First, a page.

The smaller, northern segment of Ireland, the North Atlantic island. Northern Ireland is a part of the United Kingdom. Site of decades of conflict between British loyalists and Irish republicans, it has calmed of late.
The capital city, Belfast, is also the seat of Northern Ireland's government. Politically, the country was dominated for decades by the violence known as "The Troubles," between predominantly Catholic Irish republicans and predominantly Protestant British loyalists. Since the Good Friday Agreement of 1998, a power-sharing system of government designed to guarantee legislative power to both sides of the argument, the fighting has broadly subsided. Some isolated incidents of violence continue, however. The Sinn Fein political party is the country's leading republican power, the Unionist Party stands for continued UK membership. This page collates recent DW content concerning Northern Ireland.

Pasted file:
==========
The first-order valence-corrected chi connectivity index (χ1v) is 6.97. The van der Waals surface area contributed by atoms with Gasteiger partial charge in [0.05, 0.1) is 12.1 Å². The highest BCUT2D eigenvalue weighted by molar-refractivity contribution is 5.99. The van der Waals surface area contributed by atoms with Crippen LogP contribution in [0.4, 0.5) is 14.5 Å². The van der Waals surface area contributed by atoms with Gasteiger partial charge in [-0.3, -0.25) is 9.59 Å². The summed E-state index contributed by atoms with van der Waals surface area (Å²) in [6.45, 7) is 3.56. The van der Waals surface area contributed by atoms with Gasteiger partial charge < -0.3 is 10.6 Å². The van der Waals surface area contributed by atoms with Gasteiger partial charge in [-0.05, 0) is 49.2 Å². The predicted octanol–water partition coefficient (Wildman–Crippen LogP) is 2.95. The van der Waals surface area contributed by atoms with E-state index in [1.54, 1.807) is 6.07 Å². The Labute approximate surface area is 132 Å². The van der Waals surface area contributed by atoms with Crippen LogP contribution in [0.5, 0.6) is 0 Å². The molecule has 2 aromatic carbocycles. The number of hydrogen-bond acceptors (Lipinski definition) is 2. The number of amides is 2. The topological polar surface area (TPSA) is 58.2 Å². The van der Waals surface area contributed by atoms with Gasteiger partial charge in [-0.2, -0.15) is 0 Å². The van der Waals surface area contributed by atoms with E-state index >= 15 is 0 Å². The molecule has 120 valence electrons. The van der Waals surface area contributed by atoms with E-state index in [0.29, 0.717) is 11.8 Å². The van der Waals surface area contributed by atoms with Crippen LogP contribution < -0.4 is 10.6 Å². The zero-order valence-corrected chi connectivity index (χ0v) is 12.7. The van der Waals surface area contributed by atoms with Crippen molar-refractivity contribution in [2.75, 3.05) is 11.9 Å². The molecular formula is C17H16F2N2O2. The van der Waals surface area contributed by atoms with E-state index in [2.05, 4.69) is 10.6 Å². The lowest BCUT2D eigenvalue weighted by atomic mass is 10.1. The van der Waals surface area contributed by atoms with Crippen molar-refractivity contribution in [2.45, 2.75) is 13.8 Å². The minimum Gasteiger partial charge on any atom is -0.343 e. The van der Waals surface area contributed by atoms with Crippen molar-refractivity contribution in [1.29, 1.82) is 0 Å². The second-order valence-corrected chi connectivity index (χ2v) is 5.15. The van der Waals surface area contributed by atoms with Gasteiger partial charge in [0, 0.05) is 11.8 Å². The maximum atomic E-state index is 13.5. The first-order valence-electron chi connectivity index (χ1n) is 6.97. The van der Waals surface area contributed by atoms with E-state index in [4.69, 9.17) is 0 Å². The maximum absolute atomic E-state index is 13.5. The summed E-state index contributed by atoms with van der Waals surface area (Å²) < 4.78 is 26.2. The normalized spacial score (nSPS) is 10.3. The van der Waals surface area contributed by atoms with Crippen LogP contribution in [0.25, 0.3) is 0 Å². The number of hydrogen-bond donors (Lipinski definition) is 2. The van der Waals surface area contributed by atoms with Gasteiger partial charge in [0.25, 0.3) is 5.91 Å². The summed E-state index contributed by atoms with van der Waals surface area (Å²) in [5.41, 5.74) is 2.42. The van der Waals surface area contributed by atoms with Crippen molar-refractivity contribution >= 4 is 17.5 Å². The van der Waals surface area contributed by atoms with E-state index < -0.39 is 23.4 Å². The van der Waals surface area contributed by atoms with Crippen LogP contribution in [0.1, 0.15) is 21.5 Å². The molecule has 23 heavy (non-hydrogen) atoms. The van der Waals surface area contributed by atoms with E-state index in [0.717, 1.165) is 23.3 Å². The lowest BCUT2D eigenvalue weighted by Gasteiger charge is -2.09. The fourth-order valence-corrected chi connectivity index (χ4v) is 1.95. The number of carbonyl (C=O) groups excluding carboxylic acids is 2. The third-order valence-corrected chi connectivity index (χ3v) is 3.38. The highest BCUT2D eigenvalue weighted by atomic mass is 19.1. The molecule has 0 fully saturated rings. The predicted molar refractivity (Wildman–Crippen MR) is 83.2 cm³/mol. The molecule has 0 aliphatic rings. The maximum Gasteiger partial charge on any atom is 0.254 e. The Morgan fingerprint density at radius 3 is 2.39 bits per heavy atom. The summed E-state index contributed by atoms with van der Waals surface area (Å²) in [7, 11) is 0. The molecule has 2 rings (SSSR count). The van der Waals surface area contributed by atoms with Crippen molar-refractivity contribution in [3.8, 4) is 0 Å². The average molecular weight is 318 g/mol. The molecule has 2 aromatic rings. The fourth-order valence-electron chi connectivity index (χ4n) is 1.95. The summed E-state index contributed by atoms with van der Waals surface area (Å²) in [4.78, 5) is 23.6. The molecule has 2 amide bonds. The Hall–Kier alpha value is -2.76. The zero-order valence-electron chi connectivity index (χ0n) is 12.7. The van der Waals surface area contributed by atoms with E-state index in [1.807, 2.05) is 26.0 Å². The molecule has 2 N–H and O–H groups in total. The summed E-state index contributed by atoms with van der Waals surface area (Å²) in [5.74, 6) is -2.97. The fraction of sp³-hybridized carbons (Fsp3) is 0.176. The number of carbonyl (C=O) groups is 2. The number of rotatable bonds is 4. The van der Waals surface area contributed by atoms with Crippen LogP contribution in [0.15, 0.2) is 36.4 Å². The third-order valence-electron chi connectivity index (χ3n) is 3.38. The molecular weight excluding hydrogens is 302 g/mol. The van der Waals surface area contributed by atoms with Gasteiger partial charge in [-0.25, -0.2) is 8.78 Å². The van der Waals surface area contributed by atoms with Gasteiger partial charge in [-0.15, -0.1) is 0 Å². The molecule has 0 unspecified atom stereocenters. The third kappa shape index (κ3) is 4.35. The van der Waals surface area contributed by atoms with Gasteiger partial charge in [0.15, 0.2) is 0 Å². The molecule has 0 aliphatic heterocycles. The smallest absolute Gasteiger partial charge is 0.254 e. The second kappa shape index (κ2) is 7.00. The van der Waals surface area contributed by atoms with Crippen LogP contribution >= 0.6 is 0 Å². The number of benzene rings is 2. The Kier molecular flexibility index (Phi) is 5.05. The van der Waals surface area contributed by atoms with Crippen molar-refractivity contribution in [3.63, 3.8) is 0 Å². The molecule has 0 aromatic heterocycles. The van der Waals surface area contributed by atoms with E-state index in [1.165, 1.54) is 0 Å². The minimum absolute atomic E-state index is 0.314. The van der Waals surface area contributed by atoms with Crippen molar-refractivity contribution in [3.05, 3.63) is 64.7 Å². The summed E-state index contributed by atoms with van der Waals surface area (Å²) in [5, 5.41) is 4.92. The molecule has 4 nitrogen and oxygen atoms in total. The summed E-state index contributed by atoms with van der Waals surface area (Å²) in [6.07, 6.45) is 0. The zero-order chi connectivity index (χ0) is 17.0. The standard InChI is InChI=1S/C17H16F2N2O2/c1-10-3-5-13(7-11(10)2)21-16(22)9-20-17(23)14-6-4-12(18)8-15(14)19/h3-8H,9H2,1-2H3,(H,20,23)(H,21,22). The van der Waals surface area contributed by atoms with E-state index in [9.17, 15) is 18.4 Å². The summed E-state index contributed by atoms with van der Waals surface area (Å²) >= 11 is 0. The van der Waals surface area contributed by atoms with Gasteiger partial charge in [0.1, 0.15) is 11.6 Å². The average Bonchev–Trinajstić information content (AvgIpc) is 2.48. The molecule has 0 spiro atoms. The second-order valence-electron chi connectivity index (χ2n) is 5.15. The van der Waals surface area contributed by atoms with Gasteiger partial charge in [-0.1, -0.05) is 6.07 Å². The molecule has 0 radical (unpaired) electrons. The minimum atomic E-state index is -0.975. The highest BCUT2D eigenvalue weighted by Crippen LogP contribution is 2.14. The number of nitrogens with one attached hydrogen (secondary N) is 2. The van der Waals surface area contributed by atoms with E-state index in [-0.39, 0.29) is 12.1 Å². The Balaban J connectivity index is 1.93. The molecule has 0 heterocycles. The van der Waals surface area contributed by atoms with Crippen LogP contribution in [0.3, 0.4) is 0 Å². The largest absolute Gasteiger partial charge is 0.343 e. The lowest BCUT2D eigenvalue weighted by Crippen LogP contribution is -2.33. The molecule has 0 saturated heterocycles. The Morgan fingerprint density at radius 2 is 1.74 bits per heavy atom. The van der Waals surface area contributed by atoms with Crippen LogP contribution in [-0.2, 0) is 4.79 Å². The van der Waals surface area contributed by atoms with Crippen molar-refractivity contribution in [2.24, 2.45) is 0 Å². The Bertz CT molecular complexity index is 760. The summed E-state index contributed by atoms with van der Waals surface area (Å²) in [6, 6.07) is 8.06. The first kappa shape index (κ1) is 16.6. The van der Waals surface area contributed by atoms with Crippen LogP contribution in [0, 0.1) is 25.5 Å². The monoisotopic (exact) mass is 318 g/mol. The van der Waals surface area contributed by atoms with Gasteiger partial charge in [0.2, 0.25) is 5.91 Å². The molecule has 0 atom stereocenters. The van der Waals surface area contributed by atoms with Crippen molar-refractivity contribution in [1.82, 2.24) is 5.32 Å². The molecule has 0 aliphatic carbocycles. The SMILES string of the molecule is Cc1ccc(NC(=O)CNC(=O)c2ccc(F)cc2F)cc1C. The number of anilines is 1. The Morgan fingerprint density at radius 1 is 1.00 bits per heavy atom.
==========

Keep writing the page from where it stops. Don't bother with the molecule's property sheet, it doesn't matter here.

Trimble, who won the Nobel Prize for his role in the Good Friday Agreement, said he would mount a legal fight against the Irish backstop. The Chief EU negotiator said the measure remained the "only solution" for Brexit.
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British Prime Minister Theresa May has less than a fortnight to convince hostile MPs to support her deal outlining the UK's future relationship with the EU. Parliament will vote on it on December 11th and it's looking increasingly unlikely that May's deal will pass. That's sparked fears about whether there'll be a hard border between Ireland and Northern Ireland. Sean Defoe reports from Dublin.